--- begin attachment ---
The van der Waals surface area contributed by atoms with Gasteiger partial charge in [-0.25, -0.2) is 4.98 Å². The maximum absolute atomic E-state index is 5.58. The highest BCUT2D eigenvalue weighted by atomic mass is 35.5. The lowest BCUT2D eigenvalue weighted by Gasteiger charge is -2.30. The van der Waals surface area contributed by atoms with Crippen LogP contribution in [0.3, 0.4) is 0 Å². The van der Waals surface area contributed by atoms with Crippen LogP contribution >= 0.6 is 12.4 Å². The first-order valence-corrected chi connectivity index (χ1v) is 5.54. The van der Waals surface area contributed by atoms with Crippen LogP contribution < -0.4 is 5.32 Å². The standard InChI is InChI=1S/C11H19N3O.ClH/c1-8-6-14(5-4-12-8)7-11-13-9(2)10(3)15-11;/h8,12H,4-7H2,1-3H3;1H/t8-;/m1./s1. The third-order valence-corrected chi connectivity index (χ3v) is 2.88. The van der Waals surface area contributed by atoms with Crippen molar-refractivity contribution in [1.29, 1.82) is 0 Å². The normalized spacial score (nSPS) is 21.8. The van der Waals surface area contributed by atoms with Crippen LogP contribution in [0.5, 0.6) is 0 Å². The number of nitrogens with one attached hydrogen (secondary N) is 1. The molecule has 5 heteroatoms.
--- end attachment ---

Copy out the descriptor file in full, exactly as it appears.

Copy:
The van der Waals surface area contributed by atoms with Gasteiger partial charge in [-0.25, -0.2) is 4.98 Å². The maximum absolute atomic E-state index is 5.58. The highest BCUT2D eigenvalue weighted by atomic mass is 35.5. The lowest BCUT2D eigenvalue weighted by Gasteiger charge is -2.30. The van der Waals surface area contributed by atoms with Crippen LogP contribution in [0.3, 0.4) is 0 Å². The van der Waals surface area contributed by atoms with Crippen LogP contribution >= 0.6 is 12.4 Å². The first-order valence-corrected chi connectivity index (χ1v) is 5.54. The van der Waals surface area contributed by atoms with Crippen LogP contribution < -0.4 is 5.32 Å². The standard InChI is InChI=1S/C11H19N3O.ClH/c1-8-6-14(5-4-12-8)7-11-13-9(2)10(3)15-11;/h8,12H,4-7H2,1-3H3;1H/t8-;/m1./s1. The third-order valence-corrected chi connectivity index (χ3v) is 2.88. The van der Waals surface area contributed by atoms with Crippen molar-refractivity contribution in [1.29, 1.82) is 0 Å². The normalized spacial score (nSPS) is 21.8. The van der Waals surface area contributed by atoms with Crippen LogP contribution in [0.5, 0.6) is 0 Å². The number of nitrogens with one attached hydrogen (secondary N) is 1. The molecule has 5 heteroatoms.